"He was literally a one-man financial crime wave," Rice said. "He kept putting himself out there as a lawyer. He kept engaging in victims, taking their money and doing it just because he could and because he wanted to pay for his lifestyle."
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According to authorities, Kalpakis kept presenting himself as an attorney in real estate deals, forging mortgage documents to obtain loans and stealing money from client escrow accounts—just as he had been caught doing in 2005.
In one such case, he forged the deeds to four homes he did not own and was not authorized to sell. He then sold all four as investment properties to a local resident.
Authorities told CNBC that the victim, who trusted Kalpakis as a friend and member of the community, saw only one of the four properties before buying them.
Bette Kalpakis, now his ex-wife, was also a victim. According to the charges, Kalpakis conned her out of $402,152 by forging power of attorney on a mortgage loan with JPMorgan Chase for their Old Westbury residence, whose deed was in her name. He got the loan without her knowledge, then pocketed the money.
Sources also told CNBC that Kalpakis even victimized a girlfriend in a bogus business deal.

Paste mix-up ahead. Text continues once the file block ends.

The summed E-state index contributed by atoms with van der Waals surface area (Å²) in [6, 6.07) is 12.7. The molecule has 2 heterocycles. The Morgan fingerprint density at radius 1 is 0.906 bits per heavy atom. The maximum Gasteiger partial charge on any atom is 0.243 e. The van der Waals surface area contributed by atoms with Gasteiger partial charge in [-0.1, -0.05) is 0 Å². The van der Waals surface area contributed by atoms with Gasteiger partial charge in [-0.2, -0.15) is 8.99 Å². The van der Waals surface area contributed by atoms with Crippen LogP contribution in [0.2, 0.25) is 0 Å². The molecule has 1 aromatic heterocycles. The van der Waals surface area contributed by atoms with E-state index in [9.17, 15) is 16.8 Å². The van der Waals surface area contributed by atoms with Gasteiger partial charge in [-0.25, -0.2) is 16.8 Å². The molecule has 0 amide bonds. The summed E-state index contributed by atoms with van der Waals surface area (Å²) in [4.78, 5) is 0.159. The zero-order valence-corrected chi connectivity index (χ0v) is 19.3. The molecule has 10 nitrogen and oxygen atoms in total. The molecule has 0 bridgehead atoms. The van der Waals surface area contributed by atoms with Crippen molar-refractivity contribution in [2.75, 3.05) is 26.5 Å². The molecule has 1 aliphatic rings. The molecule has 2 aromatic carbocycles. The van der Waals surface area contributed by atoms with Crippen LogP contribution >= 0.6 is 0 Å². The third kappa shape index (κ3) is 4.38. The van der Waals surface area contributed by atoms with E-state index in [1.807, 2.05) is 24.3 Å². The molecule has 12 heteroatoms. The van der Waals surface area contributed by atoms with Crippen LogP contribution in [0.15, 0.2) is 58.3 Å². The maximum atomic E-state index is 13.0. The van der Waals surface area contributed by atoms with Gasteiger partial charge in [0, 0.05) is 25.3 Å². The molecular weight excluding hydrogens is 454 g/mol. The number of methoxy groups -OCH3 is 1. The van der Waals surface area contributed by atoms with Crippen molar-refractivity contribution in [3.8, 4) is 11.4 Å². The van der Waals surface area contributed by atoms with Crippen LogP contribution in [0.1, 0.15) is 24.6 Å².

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Kalpakis told CNBC that he regretted everything he has done and intends to pay back everything.
"I know it's crazy and people will roll their eyes when I say I didn't attempt to steal money from anyone, but that wasn't my intention," he said. "I want to show that I'm truly sorry and regret everything that I've done in my life. I don't want to hide from what I've done; I don't want to run from what I've done. I want to take responsibility. ... And if I have to work the rest of my life to make things right, I will do that."
Kalpakis, who pleaded guilty to grand larceny in the first degree and second degree, is scheduled to be sentenced Dec. 3 in Nassau County.
—By CNBC's Andrea Day; follow her on Twitter @AndreaDay.
—By CNBC's Valerie Patriarca; follow her on Twitter @PatriarcaCNBC.